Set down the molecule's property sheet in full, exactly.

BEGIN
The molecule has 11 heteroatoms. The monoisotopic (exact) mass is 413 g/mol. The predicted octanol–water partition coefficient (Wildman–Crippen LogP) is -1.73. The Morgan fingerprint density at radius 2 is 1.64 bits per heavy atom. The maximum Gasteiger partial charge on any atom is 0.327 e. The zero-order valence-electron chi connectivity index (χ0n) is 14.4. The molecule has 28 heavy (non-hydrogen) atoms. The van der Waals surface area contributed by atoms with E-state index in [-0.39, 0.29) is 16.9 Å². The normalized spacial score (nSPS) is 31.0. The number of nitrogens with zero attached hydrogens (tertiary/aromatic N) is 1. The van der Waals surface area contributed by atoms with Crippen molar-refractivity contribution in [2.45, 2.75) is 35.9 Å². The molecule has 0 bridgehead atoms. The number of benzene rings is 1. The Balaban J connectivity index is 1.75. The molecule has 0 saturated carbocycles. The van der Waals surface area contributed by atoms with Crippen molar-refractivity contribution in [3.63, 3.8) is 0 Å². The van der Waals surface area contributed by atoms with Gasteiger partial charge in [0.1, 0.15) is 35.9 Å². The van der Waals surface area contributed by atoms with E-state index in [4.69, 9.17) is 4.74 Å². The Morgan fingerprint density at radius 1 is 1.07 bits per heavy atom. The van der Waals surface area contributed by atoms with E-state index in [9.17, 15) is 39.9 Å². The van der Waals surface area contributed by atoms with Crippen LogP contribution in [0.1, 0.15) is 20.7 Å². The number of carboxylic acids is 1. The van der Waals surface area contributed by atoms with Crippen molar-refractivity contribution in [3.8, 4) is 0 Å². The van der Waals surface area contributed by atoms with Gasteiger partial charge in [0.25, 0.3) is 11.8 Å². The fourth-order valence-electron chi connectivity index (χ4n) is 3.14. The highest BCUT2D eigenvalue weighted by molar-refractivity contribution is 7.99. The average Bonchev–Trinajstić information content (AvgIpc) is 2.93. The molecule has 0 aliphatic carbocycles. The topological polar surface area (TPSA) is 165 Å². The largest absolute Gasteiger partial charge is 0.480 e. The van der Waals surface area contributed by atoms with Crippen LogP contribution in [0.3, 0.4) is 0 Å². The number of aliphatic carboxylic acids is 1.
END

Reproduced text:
The molecule has 11 heteroatoms. The monoisotopic (exact) mass is 413 g/mol. The predicted octanol–water partition coefficient (Wildman–Crippen LogP) is -1.73. The Morgan fingerprint density at radius 2 is 1.64 bits per heavy atom. The maximum Gasteiger partial charge on any atom is 0.327 e. The zero-order valence-electron chi connectivity index (χ0n) is 14.4. The molecule has 28 heavy (non-hydrogen) atoms. The van der Waals surface area contributed by atoms with E-state index in [-0.39, 0.29) is 16.9 Å². The normalized spacial score (nSPS) is 31.0. The number of nitrogens with zero attached hydrogens (tertiary/aromatic N) is 1. The van der Waals surface area contributed by atoms with Crippen molar-refractivity contribution in [2.45, 2.75) is 35.9 Å². The molecule has 0 bridgehead atoms. The number of benzene rings is 1. The Balaban J connectivity index is 1.75. The molecule has 0 saturated carbocycles. The van der Waals surface area contributed by atoms with Crippen molar-refractivity contribution in [3.63, 3.8) is 0 Å². The van der Waals surface area contributed by atoms with Gasteiger partial charge in [0.1, 0.15) is 35.9 Å². The van der Waals surface area contributed by atoms with E-state index in [4.69, 9.17) is 4.74 Å². The Morgan fingerprint density at radius 1 is 1.07 bits per heavy atom. The van der Waals surface area contributed by atoms with E-state index in [9.17, 15) is 39.9 Å². The van der Waals surface area contributed by atoms with Crippen LogP contribution in [0.1, 0.15) is 20.7 Å². The number of carboxylic acids is 1. The van der Waals surface area contributed by atoms with Crippen molar-refractivity contribution in [3.8, 4) is 0 Å². The van der Waals surface area contributed by atoms with Gasteiger partial charge in [0.25, 0.3) is 11.8 Å². The fourth-order valence-electron chi connectivity index (χ4n) is 3.14. The highest BCUT2D eigenvalue weighted by molar-refractivity contribution is 7.99. The average Bonchev–Trinajstić information content (AvgIpc) is 2.93. The molecule has 0 aliphatic carbocycles. The topological polar surface area (TPSA) is 165 Å². The largest absolute Gasteiger partial charge is 0.480 e. The van der Waals surface area contributed by atoms with Crippen LogP contribution in [0.3, 0.4) is 0 Å². The number of aliphatic carboxylic acids is 1.